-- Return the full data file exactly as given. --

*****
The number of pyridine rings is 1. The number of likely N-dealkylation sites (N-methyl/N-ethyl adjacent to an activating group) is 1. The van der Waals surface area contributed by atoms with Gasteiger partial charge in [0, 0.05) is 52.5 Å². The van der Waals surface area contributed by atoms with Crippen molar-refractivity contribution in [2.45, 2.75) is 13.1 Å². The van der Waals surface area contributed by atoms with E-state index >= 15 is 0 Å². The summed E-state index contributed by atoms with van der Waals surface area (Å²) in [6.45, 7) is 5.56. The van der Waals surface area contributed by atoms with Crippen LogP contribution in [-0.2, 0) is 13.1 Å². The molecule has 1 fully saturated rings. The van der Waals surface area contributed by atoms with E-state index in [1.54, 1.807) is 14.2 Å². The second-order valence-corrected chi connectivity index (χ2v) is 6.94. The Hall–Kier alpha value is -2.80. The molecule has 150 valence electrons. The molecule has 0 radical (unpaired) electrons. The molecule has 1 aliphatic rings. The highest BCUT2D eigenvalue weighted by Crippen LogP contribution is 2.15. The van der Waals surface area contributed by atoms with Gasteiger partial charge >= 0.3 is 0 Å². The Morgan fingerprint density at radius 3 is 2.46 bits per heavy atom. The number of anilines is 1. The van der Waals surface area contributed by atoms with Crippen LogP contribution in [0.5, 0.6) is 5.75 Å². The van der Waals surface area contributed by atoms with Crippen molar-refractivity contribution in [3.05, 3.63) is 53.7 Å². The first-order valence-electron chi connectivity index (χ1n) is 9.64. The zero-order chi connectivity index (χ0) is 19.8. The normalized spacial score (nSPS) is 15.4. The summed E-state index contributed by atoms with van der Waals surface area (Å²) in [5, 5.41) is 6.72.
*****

The number of pyridine rings is 1. The number of likely N-dealkylation sites (N-methyl/N-ethyl adjacent to an activating group) is 1. The van der Waals surface area contributed by atoms with Gasteiger partial charge in [0, 0.05) is 52.5 Å². The van der Waals surface area contributed by atoms with Crippen molar-refractivity contribution in [2.45, 2.75) is 13.1 Å². The van der Waals surface area contributed by atoms with E-state index >= 15 is 0 Å². The summed E-state index contributed by atoms with van der Waals surface area (Å²) in [6.45, 7) is 5.56. The van der Waals surface area contributed by atoms with Crippen LogP contribution in [-0.2, 0) is 13.1 Å². The molecule has 1 fully saturated rings. The van der Waals surface area contributed by atoms with E-state index in [1.54, 1.807) is 14.2 Å². The second-order valence-corrected chi connectivity index (χ2v) is 6.94. The Hall–Kier alpha value is -2.80. The molecule has 150 valence electrons. The molecule has 0 radical (unpaired) electrons. The molecule has 1 aliphatic rings. The highest BCUT2D eigenvalue weighted by Crippen LogP contribution is 2.15. The van der Waals surface area contributed by atoms with Gasteiger partial charge >= 0.3 is 0 Å². The Morgan fingerprint density at radius 3 is 2.46 bits per heavy atom. The number of anilines is 1. The van der Waals surface area contributed by atoms with Crippen LogP contribution in [0.5, 0.6) is 5.75 Å². The van der Waals surface area contributed by atoms with Crippen molar-refractivity contribution in [3.05, 3.63) is 53.7 Å². The first-order valence-electron chi connectivity index (χ1n) is 9.64. The zero-order chi connectivity index (χ0) is 19.8. The normalized spacial score (nSPS) is 15.4. The summed E-state index contributed by atoms with van der Waals surface area (Å²) in [5, 5.41) is 6.72.